5. In the parish I presently serve, mistakes happen. We have scriptures read other than what is assigned in the lectionary (I assure people there’s no such thing as ‘wrong’ scripture – just different than planned!) We sometimes fumble over our words, we sometimes play different-than-planned music for the hymns (which sometimes works and sometimes doesn’t). These are the ‘oops’ moments throughout the liturgy – clergy and laity alike are having them. We try our best, but the oopses still slide in.

    And we’re okay with that. Sure, we’d all like to see mistake-free worship, but we know that mistake-free doesn’t mean perfect. We live out that “perfect” worship is the intention of our hearts and minds, even with those mistakes. We let the Spirit move despite our errors; and sometimes what is read or said or prayed may be unintended by humans but exactly the intention of God – maybe we need to hear a message that wasn’t in that week’s lectionary.

  6. Fr. Bengry

    I essentially agree with the spirit of what is being said, (the first thing I learned about worship is that there is never a perfect offering) but I must admit that I do not agree about your notion of the wrongness of striving for perfection. The concept, while not specifically related to worship in the New Testament, does find a place. Philippians 12—15 for example. I believe there is indeed the idea that Christians need to struggle and strive for better in all areas.

    I think the problem isn’t so much the striving for better, but rather what we do as a community when we don’t find the ‘perfection’ we seek and also, on those rare occasions when we do indeed find ‘excellence’. On the one hand, those who do not ‘measure up’ are judged harshly and can be made to feel less valuable or out of place. And on the other hand, the individual or community who succeeds can feel like they are the author of their own success and can exalt themselves. In these cases I would say we should indeed strive for excellence; excellence in forgiving… excellence in interpreting the action of our neighbour in the kindest light… excellence in love… (and the list goes on..)

    There is a tendency in our culture (at the moment) to sink to the lowest common denominator out of a fear that someone might just get left out. Children can’t ‘fail’ in school because it might hurt their self-esteem; keeping score at the soccer game is a bad idea because someone might feel sad if they lose… etc. But in many ways, I believe we lose out in this kind of environment because, in my view, it is the striving that matters. Not necessarily where we end up with that striving, but to be pointed in a direction with a will that says ‘I want to do better by the grace of God’. And I do believe this has a place in the worship of God the Holy Trinity. In Holy Scripture, we find numerous places where it does indeed seem to matter how we perform worship. Where details and ‘excellence’ do indeed seem to matter.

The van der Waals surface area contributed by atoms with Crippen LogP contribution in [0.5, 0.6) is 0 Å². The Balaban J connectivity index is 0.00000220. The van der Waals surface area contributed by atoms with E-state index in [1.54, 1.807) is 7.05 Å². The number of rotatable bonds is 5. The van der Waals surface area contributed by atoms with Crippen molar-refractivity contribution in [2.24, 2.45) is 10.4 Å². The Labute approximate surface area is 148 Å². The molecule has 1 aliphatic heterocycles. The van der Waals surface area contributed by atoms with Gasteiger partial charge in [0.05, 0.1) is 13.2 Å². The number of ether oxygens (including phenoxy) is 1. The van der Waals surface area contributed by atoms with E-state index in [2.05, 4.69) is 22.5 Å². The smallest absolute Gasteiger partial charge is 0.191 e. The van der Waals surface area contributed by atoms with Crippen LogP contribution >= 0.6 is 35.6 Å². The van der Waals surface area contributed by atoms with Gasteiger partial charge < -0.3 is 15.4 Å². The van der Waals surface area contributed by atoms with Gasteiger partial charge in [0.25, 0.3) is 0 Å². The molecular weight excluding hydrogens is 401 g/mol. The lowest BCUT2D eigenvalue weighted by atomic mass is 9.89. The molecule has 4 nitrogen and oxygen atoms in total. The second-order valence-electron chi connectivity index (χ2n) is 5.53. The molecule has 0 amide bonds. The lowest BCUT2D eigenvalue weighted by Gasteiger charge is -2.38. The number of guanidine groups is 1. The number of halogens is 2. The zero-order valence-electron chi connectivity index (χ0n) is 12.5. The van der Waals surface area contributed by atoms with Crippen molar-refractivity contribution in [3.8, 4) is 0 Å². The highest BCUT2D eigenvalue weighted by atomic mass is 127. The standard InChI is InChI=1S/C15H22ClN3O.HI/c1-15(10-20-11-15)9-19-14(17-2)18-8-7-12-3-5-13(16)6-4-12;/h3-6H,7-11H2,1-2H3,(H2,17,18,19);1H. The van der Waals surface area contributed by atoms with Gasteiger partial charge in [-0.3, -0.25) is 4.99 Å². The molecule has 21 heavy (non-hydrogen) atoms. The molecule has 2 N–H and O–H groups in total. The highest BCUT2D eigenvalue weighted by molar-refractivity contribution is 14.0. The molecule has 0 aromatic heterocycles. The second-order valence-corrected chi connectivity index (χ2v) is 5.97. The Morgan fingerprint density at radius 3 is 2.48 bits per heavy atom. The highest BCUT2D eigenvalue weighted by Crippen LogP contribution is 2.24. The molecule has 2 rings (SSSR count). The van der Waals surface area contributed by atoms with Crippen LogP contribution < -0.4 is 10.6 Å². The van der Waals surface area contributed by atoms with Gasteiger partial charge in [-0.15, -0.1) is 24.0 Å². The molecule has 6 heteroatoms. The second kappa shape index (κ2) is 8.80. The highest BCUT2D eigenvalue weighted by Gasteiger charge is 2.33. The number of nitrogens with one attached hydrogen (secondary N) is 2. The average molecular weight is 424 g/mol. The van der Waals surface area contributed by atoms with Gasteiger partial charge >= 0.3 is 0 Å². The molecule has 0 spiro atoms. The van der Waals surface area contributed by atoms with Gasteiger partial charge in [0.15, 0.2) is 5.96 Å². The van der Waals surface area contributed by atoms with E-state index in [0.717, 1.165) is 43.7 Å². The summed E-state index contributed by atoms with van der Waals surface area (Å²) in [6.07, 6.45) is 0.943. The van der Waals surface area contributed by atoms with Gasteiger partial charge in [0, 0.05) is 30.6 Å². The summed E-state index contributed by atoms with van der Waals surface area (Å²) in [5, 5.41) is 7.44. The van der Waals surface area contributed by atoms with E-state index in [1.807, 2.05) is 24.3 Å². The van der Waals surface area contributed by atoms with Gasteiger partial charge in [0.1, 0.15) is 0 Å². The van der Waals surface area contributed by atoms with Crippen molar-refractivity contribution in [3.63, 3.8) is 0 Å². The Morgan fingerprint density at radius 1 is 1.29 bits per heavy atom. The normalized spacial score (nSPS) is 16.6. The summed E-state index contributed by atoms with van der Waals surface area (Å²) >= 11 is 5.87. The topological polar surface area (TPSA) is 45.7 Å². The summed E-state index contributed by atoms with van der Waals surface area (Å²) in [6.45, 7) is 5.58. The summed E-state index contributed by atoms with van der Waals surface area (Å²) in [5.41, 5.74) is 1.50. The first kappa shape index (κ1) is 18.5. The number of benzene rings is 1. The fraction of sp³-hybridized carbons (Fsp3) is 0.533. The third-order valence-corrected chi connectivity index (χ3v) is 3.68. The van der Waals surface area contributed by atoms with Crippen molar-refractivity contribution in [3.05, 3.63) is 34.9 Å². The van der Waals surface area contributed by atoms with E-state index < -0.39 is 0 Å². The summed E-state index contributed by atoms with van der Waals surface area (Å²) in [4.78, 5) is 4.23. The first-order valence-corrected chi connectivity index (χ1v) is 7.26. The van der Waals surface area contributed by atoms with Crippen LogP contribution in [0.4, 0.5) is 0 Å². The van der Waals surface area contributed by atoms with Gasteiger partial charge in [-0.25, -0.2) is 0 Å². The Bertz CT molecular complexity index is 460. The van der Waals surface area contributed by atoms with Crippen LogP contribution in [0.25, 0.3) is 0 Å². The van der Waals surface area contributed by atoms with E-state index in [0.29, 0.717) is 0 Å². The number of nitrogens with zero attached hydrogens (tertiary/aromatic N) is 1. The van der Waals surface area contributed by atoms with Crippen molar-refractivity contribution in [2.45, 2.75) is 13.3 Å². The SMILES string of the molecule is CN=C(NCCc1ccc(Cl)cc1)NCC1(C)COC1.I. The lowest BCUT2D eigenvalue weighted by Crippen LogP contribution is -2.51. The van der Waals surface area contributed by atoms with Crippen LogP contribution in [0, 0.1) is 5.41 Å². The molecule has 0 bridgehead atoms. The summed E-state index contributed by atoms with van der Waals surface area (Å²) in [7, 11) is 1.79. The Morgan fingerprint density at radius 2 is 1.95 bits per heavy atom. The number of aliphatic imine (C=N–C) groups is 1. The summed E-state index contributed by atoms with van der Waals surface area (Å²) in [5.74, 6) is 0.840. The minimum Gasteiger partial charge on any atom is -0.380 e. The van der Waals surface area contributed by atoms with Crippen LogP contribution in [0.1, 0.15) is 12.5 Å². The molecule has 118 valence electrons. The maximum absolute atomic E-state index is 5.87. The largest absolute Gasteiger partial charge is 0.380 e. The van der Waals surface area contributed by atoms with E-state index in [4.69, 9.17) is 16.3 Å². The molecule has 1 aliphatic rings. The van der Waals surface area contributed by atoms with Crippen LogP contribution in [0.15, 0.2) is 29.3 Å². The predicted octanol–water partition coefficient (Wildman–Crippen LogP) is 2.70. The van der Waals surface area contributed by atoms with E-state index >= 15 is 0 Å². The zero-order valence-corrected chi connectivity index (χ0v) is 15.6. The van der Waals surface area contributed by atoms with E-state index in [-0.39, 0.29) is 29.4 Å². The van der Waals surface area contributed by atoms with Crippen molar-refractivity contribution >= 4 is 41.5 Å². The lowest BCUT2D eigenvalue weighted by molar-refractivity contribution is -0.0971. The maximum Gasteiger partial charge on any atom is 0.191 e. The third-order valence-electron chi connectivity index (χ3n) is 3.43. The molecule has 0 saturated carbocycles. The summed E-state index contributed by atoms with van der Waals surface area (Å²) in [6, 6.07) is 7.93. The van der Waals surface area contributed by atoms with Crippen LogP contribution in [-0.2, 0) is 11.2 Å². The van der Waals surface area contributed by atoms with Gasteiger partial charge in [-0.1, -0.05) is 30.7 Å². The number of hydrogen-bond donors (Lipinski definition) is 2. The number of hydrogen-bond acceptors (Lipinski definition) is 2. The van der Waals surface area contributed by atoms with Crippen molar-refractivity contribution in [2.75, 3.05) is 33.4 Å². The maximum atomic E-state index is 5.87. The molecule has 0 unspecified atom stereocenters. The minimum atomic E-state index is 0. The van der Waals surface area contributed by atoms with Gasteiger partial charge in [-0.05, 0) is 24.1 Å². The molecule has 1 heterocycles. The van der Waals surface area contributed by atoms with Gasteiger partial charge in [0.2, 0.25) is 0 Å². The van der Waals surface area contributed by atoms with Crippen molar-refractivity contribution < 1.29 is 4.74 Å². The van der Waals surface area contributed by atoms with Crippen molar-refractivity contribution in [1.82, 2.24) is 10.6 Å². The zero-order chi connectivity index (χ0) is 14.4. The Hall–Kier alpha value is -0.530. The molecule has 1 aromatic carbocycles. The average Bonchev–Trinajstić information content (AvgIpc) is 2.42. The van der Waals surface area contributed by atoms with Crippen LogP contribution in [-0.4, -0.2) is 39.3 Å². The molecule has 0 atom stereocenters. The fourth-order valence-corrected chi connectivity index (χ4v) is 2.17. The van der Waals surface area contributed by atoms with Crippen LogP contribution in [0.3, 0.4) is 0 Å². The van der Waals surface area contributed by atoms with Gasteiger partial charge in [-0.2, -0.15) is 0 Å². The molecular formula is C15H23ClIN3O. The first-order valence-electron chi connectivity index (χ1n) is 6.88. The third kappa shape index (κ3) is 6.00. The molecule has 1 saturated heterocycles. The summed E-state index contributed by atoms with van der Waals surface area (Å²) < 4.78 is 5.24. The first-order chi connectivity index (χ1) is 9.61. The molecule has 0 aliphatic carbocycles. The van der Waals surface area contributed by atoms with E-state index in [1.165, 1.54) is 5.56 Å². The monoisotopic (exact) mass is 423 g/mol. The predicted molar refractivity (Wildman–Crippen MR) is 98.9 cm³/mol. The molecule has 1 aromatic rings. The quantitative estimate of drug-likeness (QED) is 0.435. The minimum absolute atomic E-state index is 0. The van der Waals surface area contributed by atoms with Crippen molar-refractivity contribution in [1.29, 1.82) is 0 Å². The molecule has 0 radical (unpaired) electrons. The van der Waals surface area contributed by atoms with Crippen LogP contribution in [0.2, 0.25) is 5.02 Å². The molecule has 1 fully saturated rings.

I am glad that I feel ‘bad’ when I make mistakes during worship. Not that I beat myself up for it, but only that I have the opportunity to pray and ask God’s grace to do better… it’s another glorious opportunity to ask for God’s forgiveness and love and it’s a reminder that all of it matters… even the little details matter at the altar and at home… in Church and out of Church… the details do matter.

    I believe there are good ways towards inclusion, hospitality, forgiveness, love of neighbour etc. in worship and in the life of the Church, that do not depend on tossing out a striving for better.

    And sorry to say it, but we do have an impossible model of perfection to imitate: our very own Lord and Saviour. (Ephesians 5:1; 13–15; 1 Peter 2:21)

    So like I say, I agree with the spirit in which you write, but I don’t agree that striving for better (in all areas not just worship) is a somehow wrong-headed. I do think we need to re-think what ‘perfection’ is and what ‘excellence’ looks like, but as I have said, it is the striving that matters… and while we strive, whether we fail or succeed, we are called to be humble, generous, forgiving, kind and above all else loving.

    And one more thing, without some kind of a standard of excellence, there can’t be any mistakes to delight in… Without notions of some kind of excellence and perfection we can’t see how far we fall from it and how much we need God to help bring us to the measure of the full stature of Christ.

  7. Fr. Bengry

    We agree on much, but perhaps our disagreements stem from a differing understanding of the nature of Christian worship… or perhaps a differing emphasis… I’d like to explore that more but in person perhaps! Will you be at General Synod in Ottawa?!

Click on a tab to select how you'd like to leave your comment

Leave a Reply

Your email address will not be published. Required fields are marked *